Even by his own standards of gritty engagement and willful confrontation, Martyn Namorong has had a topsy turvy 2012 – from mixing it with the Australian media and political elite in his highly successful 'Take the Truth to Australia' tour to more recently being hunted off the streets of Moresby by anti-buai Nazis. So now he’s on his way home to the Fly Delta and I know he travels with the good wishes of admiring PNG Attitude readers who have enjoyed and been provoked by his great insights into the PNG condition. We trust this is not exile but an opportunity to observe, analyse, write, flourish and recapture energy in an environment that will dilute those dark forces that assail him from time to time - KJ
I AM RETURNING TO MY HOME PROVINCE. I came to Port Moresby in 2002, that's a decade ago, and did Grade 9 at Port Moresby Grammar School.
I continued to Grade 11 at Jubilee Catholic Secondary School and went to do foundation science at the University of Papua New Guinea in 2006.
I was fortunate to continue to medical school but dropped out in 2009. Since 2009 life in Port Moresby has had various twists and turns. Selling betelnut (a public health hazard) and writing kickass blogs (a political hazard) has got me to places I could never have imagined.
But even with the limelight of international recognition, there has been the dark side of living everyday life in Port Moresby.
As many of you may be aware, I have been clinically depressed these past few years.
I know that the depression has been caused by the struggles of everyday life. Many city residents will also note that lately there has been a major crackdown on buai sellers like me.
The prevailing circumstances have made life in the city quite untenable, so I've decided to move on. I'm going back home to the Western Province.
I guess that's what PNG’s middle class would like to see happen to all the 'unemployed' squatter settlers.
In some respects I am disappointed but one has to be pragmatic about life. Life as an idealist has actually been quite painful. Ultimately though, I've realized that there is only so much others can do to help, and the harsh reality is that we all have to fend for ourselves in order to survive.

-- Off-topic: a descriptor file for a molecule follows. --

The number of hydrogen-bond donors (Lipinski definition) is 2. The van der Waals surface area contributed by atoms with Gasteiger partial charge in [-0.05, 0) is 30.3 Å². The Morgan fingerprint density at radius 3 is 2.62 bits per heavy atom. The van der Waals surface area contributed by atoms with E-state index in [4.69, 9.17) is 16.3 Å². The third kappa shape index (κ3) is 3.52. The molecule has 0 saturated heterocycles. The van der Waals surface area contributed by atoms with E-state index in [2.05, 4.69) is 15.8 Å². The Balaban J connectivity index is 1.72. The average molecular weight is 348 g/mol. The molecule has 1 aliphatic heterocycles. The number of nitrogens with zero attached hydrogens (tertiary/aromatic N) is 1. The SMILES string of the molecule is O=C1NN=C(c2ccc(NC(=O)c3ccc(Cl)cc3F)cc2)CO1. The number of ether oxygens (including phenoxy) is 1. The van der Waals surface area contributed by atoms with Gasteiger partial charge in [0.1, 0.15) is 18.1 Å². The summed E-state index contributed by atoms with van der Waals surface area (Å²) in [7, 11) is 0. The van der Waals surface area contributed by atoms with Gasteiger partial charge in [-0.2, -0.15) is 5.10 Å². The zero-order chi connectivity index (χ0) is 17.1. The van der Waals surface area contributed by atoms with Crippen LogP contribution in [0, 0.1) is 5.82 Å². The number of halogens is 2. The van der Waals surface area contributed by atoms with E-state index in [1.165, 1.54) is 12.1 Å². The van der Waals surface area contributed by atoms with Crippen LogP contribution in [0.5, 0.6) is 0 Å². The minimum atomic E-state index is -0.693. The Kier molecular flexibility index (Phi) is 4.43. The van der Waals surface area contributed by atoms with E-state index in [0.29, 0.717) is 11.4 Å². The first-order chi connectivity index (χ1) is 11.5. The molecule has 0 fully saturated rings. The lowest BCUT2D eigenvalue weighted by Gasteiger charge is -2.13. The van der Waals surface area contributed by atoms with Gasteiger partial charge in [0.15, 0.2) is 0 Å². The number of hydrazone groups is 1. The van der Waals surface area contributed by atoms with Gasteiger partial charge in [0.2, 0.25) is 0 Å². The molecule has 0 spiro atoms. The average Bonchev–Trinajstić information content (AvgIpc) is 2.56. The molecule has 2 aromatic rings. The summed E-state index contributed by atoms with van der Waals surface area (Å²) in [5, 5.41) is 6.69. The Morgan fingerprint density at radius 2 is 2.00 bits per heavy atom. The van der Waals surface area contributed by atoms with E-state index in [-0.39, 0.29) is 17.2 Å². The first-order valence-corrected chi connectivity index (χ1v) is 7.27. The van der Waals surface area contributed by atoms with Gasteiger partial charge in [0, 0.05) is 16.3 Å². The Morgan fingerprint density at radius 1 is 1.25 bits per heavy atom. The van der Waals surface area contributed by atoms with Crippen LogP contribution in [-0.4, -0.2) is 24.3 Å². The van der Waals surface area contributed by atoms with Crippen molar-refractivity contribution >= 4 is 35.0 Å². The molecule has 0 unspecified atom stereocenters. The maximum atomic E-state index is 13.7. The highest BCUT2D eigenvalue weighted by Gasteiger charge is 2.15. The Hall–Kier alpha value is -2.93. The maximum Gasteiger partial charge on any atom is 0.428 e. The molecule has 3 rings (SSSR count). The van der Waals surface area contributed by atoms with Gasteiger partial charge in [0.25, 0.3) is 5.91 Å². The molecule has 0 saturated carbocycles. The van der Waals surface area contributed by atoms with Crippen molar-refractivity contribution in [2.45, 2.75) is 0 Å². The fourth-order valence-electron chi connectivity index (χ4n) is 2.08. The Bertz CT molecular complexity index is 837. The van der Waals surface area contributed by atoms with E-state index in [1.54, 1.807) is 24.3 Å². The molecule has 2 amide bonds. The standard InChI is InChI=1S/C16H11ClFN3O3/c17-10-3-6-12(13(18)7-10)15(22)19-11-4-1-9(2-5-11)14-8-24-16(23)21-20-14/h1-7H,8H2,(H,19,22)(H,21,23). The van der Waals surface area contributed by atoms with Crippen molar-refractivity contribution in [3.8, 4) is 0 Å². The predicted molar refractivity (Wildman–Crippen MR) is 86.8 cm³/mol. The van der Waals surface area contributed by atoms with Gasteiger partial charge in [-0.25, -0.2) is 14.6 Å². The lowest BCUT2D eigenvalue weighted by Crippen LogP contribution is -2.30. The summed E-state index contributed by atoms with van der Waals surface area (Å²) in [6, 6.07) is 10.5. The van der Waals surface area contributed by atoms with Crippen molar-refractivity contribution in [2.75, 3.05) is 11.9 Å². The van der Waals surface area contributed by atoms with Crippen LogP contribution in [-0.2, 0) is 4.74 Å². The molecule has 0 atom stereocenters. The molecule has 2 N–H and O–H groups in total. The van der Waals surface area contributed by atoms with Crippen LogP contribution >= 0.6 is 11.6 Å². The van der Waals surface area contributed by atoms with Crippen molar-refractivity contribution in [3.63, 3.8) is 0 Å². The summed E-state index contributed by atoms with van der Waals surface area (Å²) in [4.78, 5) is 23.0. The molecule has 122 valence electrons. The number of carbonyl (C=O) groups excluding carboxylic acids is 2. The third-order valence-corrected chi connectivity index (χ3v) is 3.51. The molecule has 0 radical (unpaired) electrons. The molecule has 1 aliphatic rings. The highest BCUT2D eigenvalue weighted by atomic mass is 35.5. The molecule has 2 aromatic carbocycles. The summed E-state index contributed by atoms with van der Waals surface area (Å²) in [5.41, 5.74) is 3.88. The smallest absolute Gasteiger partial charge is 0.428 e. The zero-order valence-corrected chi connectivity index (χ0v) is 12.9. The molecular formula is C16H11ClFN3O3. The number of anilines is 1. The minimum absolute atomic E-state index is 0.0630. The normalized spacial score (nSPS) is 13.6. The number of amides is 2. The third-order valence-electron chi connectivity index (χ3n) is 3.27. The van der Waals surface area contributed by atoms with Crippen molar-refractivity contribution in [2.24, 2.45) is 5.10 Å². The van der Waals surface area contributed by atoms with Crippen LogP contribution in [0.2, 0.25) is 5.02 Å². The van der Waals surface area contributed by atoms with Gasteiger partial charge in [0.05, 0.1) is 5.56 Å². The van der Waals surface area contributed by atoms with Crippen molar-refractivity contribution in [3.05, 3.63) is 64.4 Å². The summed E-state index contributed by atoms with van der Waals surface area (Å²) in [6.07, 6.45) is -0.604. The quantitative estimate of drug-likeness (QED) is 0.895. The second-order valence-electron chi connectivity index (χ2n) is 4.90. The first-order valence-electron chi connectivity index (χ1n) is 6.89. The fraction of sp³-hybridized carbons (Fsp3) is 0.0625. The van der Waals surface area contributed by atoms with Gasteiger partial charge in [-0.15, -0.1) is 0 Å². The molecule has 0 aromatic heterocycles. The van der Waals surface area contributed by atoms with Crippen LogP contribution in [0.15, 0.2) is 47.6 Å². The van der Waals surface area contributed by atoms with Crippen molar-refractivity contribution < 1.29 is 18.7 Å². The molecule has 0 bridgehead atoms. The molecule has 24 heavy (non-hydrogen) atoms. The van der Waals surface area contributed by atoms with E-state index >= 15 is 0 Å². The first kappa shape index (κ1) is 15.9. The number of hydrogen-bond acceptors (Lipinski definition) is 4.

It is this everyday struggle of life that breaks the human soul at a certain point. For some people, alcoholism, raskolism or suicide are seen as a way out. For others, adaptation is needed to ensure that they survive.
Whilst I have not been a huge fan of social Darwinism, it is a practical reality to a certain extent. Unfortunately, I have had to adapt in order to survive the prevailing circumstances.
I have certainly enjoyed being part of the national discourse and have hopefully inspired a few Papua New Guineans to be independent thinkers.
I look forward to heading back to my home province and lead a more private life. I know I have a lot to offer back home as well.
Western Province has the second lowest standard of education in the country. It also has the highest prevalence of multi-drug-resistant tuberculosis (MDRTB). Government services are non existent in some areas and the large complex geographical area presents enormous logistical challenges.
But the current political climate in the province also presents opportunities for constructive dialogue amongst all stakeholders for a way forward. I hope to join the development discourse when I go back home.
Finally, I would like to thank everyone who has been supportive of my blogging efforts. I wish you all the best in your endeavours.
Yours in service to humanity....